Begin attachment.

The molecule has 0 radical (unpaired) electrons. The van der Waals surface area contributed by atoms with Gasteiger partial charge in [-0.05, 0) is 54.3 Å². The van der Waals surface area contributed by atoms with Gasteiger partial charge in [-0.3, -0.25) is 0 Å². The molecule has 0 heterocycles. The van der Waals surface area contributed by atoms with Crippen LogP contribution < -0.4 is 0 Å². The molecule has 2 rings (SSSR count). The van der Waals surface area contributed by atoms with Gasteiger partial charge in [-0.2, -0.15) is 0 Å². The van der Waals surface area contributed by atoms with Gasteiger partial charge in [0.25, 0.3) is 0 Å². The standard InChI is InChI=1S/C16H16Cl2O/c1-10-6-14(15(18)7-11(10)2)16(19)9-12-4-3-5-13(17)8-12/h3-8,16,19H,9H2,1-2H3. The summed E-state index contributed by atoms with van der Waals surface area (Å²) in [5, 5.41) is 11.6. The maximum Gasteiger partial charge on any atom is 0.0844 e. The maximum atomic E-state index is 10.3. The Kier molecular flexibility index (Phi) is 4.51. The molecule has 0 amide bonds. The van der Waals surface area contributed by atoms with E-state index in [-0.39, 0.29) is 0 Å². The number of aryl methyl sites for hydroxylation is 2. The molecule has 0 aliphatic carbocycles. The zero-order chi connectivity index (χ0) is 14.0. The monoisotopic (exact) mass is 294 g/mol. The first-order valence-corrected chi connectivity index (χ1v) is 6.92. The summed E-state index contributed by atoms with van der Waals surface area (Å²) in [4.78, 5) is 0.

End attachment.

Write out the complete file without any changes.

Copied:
The molecule has 0 radical (unpaired) electrons. The van der Waals surface area contributed by atoms with Gasteiger partial charge in [-0.05, 0) is 54.3 Å². The van der Waals surface area contributed by atoms with Gasteiger partial charge in [-0.3, -0.25) is 0 Å². The molecule has 0 heterocycles. The van der Waals surface area contributed by atoms with Crippen LogP contribution < -0.4 is 0 Å². The molecule has 2 rings (SSSR count). The van der Waals surface area contributed by atoms with Gasteiger partial charge in [-0.2, -0.15) is 0 Å². The van der Waals surface area contributed by atoms with Gasteiger partial charge in [0.25, 0.3) is 0 Å². The standard InChI is InChI=1S/C16H16Cl2O/c1-10-6-14(15(18)7-11(10)2)16(19)9-12-4-3-5-13(17)8-12/h3-8,16,19H,9H2,1-2H3. The summed E-state index contributed by atoms with van der Waals surface area (Å²) in [5, 5.41) is 11.6. The maximum Gasteiger partial charge on any atom is 0.0844 e. The maximum atomic E-state index is 10.3. The Kier molecular flexibility index (Phi) is 4.51. The molecule has 0 amide bonds. The van der Waals surface area contributed by atoms with E-state index in [-0.39, 0.29) is 0 Å². The number of aryl methyl sites for hydroxylation is 2. The molecule has 0 aliphatic carbocycles. The zero-order chi connectivity index (χ0) is 14.0. The monoisotopic (exact) mass is 294 g/mol. The first-order valence-corrected chi connectivity index (χ1v) is 6.92. The summed E-state index contributed by atoms with van der Waals surface area (Å²) in [4.78, 5) is 0.